Working with nature has increased soil organic matter from 0.5% to 5% and doubled carbon sequestration at White Oak Pastures farm on America’s east coast.
Although owner Will Harris, a fourth-generation farmer who farms 2,023ha (5,000 acres), has seen a huge improvement in soil health, he says production costs have risen more than 30%.
With no support offered to farmers in the US in the form of greening payments, he is plugging this gap by adding value and selling direct to consumers, having borrowed $7.5m (£5.7m) for an on-farm abattoir, butchery and shop.
Drivers for change
Mr Harris says he made the move to regenerative agriculture after becoming disillusioned with the principles behind conventional cattle rearing, having formerly reared animals for the commodity beef market, selling stock by the truckload of live cattle.
He says he had become oblivious to the grave consequences of fighting against nature and was steering the family heritage in a direction that was not environmentally sustainable.
- Sixth-generation family farm in Bluffton, Georgia, US
- 2,023ha (5,000 acres) farmed and 1,214ha (3,200 acres) owned
- 10 species farmed including ruminants, poultry and rabbits
- 3,000 head of cattle, 2,000-head flock of sheep and 1,500 pigs
- Processing 1,500 chickens a week, 52 weeks of the year
- Growing vegetables
- 165 full-time staff
- WOP is a Savory Hub – part of the Savory Institute
“Industrial agriculture was really, really good with regard to scaling up and making food abundant and affordable,” Jenni Harris, Mr Harris’ daughter, explains.
“But it was not really good for the soil, the animals and the communities that thrived on agriculture.”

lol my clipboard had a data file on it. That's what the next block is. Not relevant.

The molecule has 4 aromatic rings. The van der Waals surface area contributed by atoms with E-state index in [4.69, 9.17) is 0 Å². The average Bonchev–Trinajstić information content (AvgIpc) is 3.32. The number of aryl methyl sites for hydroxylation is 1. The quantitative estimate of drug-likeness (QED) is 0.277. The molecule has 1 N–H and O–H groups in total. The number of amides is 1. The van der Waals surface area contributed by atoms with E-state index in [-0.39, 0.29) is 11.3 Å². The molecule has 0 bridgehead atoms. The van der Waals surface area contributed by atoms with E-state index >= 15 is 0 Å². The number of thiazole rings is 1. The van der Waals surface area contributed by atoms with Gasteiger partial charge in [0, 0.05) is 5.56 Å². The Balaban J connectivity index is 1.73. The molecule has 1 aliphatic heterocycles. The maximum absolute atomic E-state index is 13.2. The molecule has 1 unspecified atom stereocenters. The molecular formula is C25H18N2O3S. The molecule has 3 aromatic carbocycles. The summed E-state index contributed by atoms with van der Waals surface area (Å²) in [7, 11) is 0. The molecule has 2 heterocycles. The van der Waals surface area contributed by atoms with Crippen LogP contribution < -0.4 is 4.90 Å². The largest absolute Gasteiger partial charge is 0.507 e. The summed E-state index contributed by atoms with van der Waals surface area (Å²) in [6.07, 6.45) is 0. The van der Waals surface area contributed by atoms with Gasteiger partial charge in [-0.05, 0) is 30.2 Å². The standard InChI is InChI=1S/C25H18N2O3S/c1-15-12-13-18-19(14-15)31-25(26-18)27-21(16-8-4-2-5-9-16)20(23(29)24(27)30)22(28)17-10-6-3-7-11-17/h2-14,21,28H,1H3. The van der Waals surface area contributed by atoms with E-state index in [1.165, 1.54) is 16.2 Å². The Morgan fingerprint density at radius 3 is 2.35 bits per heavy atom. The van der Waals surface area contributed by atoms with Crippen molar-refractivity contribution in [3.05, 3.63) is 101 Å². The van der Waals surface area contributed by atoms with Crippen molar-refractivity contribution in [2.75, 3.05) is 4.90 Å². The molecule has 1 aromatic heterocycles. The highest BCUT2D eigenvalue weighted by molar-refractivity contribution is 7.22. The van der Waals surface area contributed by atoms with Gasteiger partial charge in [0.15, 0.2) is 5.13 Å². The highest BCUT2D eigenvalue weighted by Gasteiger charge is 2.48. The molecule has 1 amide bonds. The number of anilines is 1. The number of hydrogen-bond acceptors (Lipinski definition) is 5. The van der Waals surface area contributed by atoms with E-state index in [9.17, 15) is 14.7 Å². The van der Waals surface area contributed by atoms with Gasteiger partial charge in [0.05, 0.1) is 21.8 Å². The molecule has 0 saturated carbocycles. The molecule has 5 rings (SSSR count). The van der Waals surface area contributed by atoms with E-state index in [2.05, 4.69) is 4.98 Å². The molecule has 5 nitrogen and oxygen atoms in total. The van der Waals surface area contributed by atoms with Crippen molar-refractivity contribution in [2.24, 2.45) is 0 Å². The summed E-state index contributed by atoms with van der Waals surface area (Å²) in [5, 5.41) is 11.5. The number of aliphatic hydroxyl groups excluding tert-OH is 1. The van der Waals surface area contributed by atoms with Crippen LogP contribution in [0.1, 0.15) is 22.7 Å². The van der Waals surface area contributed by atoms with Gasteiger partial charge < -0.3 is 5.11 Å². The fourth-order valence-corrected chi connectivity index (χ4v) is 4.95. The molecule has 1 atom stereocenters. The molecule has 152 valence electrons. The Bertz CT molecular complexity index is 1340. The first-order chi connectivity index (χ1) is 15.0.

The catalyst for changing from a “conventionally run commodity cattle farm” came when Mr Harris learned about a new type of discerning consumer in the 1990s.
This customer was concerned about three things: animal welfare, environmental sustainability and the revival of rural communities.
This gave them the confidence to switch to regenerative farming. Realising that cost of production would increase from their conventional farming system, which was running about 300 head under Mr Harris’ father’s management, the family decided they would have to add value to produce by selling direct.
There is virtually nothing the family doesn’t sell from the zero-waste system.
The family developed their own processing facilities, designed by prominent animal welfare campaigner Mary Temple Grandin.
The farm has its own retail outlet and online shop and works with grocery stores and restaurants on the east coast of the US, to market everything; from meat, honey and eggs, to leather bags and tallow soap and candles.
The shift meant White Oak Pastures (WOP) required more land and more labour.
They have often bought or rented land that was previously used for growing peanuts or cotton, which was virtually redundant in organic matter and visibly “blowing away”, the soil was so degraded.
“The first two or three years is a cash sink – we just pour money into it and get nothing back – but by third year, the land starts to become more biologically active,” explains Mr Harris.
He says organic matter is the single most telling measure of the soil’s improvement.
In the 20 years they have been using animals (see box), they have taken the organic matter of many of the soils farmed from 0.5% to 5%.
“When I was an industrial farmer, soil testing was very important because there were very few nutrients in the soils,” Mr Harris says.
“We checked pretty much every acre every year and then prescription added what was needed. That’s completely gone now. The only additions are through the animals.”
The three sources of nutrients added to the soil are:
- Nutrients through the gut of the monogastrics, whose non-GMO grain feed is sourced from a feed mill.
- Nutrients through the ruminants. Hay is bought in from a poultry-rendering facility 20 miles away from the farm. Waste water from the plant is spread on to the land on which the hay is grown.
- Nutrients from the WOP abattoir – 9t of processing waste a day, five days a week, 52 weeks a year, is generated. That is composted and spread on nearly every acre, every year.
Livestock and breeding
Ruminants graze almost 12 months of the year, receiving no concentrates. The only housing they have on the farm is for chicks and open farrowing houses, which are there if the pigs choose to use them.